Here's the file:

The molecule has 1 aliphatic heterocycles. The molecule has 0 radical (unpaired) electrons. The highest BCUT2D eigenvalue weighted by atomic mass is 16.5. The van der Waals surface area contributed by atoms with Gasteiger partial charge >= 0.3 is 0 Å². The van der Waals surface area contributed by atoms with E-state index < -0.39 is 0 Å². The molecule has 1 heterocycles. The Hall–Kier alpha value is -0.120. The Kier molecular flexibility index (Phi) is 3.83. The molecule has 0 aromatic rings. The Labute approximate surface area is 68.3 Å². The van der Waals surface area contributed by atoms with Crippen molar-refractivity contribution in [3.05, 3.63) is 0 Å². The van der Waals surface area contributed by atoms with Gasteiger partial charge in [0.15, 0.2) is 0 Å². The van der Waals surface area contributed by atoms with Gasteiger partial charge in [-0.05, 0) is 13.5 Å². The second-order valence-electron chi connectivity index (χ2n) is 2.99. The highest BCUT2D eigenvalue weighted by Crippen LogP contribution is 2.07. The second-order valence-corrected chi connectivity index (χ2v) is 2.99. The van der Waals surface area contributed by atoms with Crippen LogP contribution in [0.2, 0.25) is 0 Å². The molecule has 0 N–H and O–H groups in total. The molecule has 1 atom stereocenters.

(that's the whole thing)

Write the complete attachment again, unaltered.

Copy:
The molecule has 1 aliphatic heterocycles. The molecule has 0 radical (unpaired) electrons. The highest BCUT2D eigenvalue weighted by atomic mass is 16.5. The van der Waals surface area contributed by atoms with Gasteiger partial charge >= 0.3 is 0 Å². The van der Waals surface area contributed by atoms with E-state index < -0.39 is 0 Å². The molecule has 1 heterocycles. The Hall–Kier alpha value is -0.120. The Kier molecular flexibility index (Phi) is 3.83. The molecule has 0 aromatic rings. The Labute approximate surface area is 68.3 Å². The van der Waals surface area contributed by atoms with Crippen molar-refractivity contribution in [3.05, 3.63) is 0 Å². The van der Waals surface area contributed by atoms with Gasteiger partial charge in [0.15, 0.2) is 0 Å². The van der Waals surface area contributed by atoms with Gasteiger partial charge in [-0.05, 0) is 13.5 Å². The second-order valence-electron chi connectivity index (χ2n) is 2.99. The highest BCUT2D eigenvalue weighted by Crippen LogP contribution is 2.07. The second-order valence-corrected chi connectivity index (χ2v) is 2.99. The van der Waals surface area contributed by atoms with Crippen LogP contribution in [0.2, 0.25) is 0 Å². The molecule has 0 N–H and O–H groups in total. The molecule has 1 atom stereocenters.